Vice presidential debate moderator Martha Raddatz drew lavish praise from mainstream media outlets and prominent liberals on Twitter, and heavy criticism from tweeting conservatives who perceived her to be biased toward Biden.
Given the earlier discussion of whether Jim Lehrer was an ineffectual referee of the first presidential debate, a trend seems to be emerging. After the candidates debate each other, the public debates the merits of the moderator.
The Raddatz question clearly mattered to influential political tweeters, but we wondered if it extended to the rest of the social-media universe. Has the quality of the moderation become a big deal to the social masses?
Apparently so. We ran what’s called a “topic analysis” on the tweets and public Facebook posts about the VP debate, to see how much of the overall conversation focused on Biden, Ryan and Raddatz respectively. We used an algorithm that pulled out not just literal mentions of each, but related remarks that didn’t necessarily reference them by name. The results are shown in the graph below, with key spikes highlighted.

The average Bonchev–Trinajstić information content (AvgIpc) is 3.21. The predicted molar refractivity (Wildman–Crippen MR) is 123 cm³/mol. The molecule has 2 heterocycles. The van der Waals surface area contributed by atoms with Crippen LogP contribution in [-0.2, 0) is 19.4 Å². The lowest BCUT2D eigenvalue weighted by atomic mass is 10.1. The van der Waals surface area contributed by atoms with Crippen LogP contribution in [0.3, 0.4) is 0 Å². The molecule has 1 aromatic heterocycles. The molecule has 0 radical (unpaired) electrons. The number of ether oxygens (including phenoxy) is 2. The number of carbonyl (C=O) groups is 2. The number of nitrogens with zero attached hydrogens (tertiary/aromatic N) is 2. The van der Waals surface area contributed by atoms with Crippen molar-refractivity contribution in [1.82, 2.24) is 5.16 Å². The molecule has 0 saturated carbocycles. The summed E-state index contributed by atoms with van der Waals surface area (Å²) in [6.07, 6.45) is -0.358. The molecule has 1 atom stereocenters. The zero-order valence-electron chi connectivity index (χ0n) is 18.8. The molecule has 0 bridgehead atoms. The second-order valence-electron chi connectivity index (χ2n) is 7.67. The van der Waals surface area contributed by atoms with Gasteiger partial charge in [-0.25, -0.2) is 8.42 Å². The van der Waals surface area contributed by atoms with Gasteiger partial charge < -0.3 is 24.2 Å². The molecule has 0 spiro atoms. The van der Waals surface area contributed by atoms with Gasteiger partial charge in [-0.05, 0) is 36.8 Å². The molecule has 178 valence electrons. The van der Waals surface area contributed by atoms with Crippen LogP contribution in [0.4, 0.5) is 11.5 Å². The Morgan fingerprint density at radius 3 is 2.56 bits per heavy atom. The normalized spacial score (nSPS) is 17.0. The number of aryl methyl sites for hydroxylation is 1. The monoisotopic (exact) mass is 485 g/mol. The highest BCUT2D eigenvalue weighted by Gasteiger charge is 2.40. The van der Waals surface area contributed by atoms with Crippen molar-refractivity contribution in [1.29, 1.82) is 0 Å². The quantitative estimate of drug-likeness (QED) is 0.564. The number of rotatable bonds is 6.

Biden drew the most commentary by far, much of it about his mannerisms and aggressiveness, which many called rude but others praised. Raddatz and Ryan drew comparable levels of discussion at many points, but overall Raddatz was talked about 10% more than Ryan. And tellingly, the day after the debate, Raddatz was still trending on Twitter along with Biden, while Ryan had vanished from the trending list. If this continues, who knows, moderators might eventually form their own party and run for president themselves.